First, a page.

The agony of the cold light and the VC paper

Discussion in 'Enlarging' started by MattCarey, Jan 20, 2006.

  1. MattCarey

    MattCarey Member

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    Well,

    everything I read said don't do it, but I had a window of opportunity last night and only VC paper. It was time to try out the new (to me) Omega E3 enlarger I got.

    Ah well, I probably picked the worst negative for this anyway, but in the end no filtration could save me. From what I read, the cold-lights put out too much blue to be used with VC paper.

    I read some people mentioning using a yellow filter to balance the color of the cold light. There is a filter drawer just below the cold light, so some sort of filtering must be possible.

    Thanks,

    Matt
     
  2. Claire Senft

    Claire Senft Member

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    I do not know the cost or if it is available but Aristo offers bulbs that have a spectral response for VC papers that is superior to bulbs that 15 are more years old. What can it hurt to ask Aristo and to consider the expense.? The fact that you have a filter drawer will come in very handy. If you can get strong green lighting gel made by Roscoe and use that inconjunction with the coldlight bulb as split exposures you may find yourself very satisfied with the coldlight and VC paper. I would expect the Roscoe filter to be fairly inexpensive.
     
  3. MurrayMinchin

    MurrayMinchin Membership Council Council

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    Depending on many factors..........a CP20Y or CP40Y filter could put you in the ball park.

    Murray
     
  4. MattCarey

    MattCarey Member

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    Heya---

    thanks for the suggestions. I forgot about my late night reading about better color balanced lights. Unfortunately, the cold head on the E3 takes a set of 4 strait mini-tubes (like the ones in flourescent lanterns). I think the Aristo ones (at least the ones I can see on the B&H webstsite) are the serpentine type. However, they do seem to sell a warm (3000K) as opposed to the 4100K that seems more standard "cool white".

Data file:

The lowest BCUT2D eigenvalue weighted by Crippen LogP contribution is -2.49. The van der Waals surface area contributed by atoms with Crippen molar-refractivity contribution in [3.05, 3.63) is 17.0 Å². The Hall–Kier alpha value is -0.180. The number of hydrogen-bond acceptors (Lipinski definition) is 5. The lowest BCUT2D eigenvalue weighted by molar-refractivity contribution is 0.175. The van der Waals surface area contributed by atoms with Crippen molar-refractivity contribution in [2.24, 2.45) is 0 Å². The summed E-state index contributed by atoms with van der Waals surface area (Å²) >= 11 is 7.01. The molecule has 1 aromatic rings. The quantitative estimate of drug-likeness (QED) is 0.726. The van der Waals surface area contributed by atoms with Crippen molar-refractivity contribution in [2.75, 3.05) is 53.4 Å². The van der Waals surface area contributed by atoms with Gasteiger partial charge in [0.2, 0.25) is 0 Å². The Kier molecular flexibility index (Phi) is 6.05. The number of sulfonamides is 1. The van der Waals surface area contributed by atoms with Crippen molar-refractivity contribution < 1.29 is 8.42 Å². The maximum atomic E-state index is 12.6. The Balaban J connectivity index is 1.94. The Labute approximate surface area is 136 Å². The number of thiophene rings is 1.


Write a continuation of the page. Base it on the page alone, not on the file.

Murray--the filters sound like a good idea. I'll see if I can find any at the San Jose PhotoFair this weekend. The ones I see online are 6x6, and the drawer takes 5x7. I can probably make something work.

    Thanks a lot!

    Matt
     
  5. MurrayMinchin

    MurrayMinchin Membership Council Council

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    Just to be sure, was the problem excessively heinous contrast?

    Murray
     
  6. MattCarey

    MattCarey Member

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    Murray--yes, that was the problem. No matter what filters I tried, I got really harsh contrast.

    Matt
     
  7. MurrayMinchin

    MurrayMinchin Membership Council Council

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    OK, then the filter (probably the 40Y?) should help nudge things toward the soft end :smile:

    Murray
     
  8. glbeas

    glbeas Member

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    Might try looking for a studio gel. They come in some pretty big sizes.
     
  9. avandesande

    avandesande Member

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    If you like to experiment try stacking more than one filter.
     
  10. papagene

    papagene Membership Council Council